Cogongrass (Imperata cylindrica) is an invasive weed that can choke out even the most hardy native plants. The Asian native grass is a federally regulated noxious invasive weed, and is considered one of the worst weeds in the world. Cogongrass can easily displace native plants that are used by birds, animals and insects for forage and shelter. The weed also poses a threat as a fire hazard. Cogongrass burns very hot and will burn beneficial plants commonly managed with fire. When cogongrass is detected in South Carolina, the Department of Plant Industry assists property owners in determining appropriate eradication methods. DPI monitors all known cogongrass sites to prevent further spread.
Congongrass grows from a crown and is not a branching grass. It can grow as tall as five feet. You can tell congongrass apart from other weeds in one of three ways:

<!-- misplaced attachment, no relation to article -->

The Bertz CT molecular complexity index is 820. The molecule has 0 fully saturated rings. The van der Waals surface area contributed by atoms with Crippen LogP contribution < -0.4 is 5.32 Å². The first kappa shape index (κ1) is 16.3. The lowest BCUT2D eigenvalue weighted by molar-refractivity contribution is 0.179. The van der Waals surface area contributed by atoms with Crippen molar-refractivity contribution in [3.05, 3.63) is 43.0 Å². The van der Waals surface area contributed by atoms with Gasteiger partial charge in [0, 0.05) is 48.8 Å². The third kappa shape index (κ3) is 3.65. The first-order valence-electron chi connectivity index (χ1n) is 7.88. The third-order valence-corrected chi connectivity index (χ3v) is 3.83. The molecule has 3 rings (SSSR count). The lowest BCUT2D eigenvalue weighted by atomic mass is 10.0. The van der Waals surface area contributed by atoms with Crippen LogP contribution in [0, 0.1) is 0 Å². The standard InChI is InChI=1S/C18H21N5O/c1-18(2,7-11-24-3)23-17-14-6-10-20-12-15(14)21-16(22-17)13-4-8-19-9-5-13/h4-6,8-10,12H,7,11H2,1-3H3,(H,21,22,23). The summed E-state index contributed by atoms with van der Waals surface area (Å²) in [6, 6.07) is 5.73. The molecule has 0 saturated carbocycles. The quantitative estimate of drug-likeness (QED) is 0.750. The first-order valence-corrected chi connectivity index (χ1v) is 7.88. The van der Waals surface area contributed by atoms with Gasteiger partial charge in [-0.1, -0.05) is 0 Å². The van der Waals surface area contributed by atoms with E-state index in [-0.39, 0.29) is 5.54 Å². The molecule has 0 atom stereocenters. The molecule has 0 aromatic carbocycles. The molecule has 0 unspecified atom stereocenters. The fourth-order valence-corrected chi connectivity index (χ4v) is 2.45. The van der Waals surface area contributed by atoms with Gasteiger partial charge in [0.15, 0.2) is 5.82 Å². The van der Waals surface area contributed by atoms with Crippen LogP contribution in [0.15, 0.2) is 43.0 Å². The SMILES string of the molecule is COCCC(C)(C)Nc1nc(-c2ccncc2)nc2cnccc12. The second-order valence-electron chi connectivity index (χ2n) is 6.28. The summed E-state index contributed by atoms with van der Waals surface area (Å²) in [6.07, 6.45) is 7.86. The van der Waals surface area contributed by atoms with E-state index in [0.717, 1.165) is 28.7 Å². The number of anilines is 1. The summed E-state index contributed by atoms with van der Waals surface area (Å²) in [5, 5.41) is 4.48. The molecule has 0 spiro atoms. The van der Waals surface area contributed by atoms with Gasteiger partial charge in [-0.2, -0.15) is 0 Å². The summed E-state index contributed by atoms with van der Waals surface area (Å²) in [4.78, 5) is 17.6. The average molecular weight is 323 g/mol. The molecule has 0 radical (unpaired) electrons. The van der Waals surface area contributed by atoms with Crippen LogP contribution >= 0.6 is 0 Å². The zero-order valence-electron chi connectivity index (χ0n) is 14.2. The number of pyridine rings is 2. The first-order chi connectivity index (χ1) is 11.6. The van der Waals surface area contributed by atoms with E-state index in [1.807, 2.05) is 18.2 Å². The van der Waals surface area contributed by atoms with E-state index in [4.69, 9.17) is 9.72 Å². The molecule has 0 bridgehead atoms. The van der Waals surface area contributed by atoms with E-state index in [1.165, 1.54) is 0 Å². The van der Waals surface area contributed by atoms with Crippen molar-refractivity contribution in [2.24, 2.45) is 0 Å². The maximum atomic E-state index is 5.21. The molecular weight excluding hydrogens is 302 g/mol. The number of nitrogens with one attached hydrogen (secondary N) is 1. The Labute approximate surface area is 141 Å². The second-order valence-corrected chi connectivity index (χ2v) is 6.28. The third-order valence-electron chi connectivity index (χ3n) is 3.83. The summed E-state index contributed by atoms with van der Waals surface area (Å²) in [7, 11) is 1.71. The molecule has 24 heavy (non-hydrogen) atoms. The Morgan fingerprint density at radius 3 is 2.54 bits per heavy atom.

Flowers are usually a light maroon color before they open during late April-May, although mowing or chemical treatment may prompt the plant to flower at other times.
Leaves are about 1.5-1.75 inches wide and usually have a conspicuous, offset midrib sometimes white on older plants.
Rhizomes are sharply pointed, segmented, and hard underground stem at its base from which its roots emerge in dense mats. While the sharp rhizome is a great diagnostic characteristic, please DO NOT dig up any suspect grass. One segment of a rhizome can start a new plant.
If you suspect you have found Cogongrass please report it using the Cogongrass Reporting Tool.
For more information please visit:
- Factsheet on Cogongrass
- Cogongrass Management FAQs
- Cogongrass Field Guide
- Cogongrass Map
- Stop Cogongrass Hitchhikers
- Key ID Features of Cogongrass
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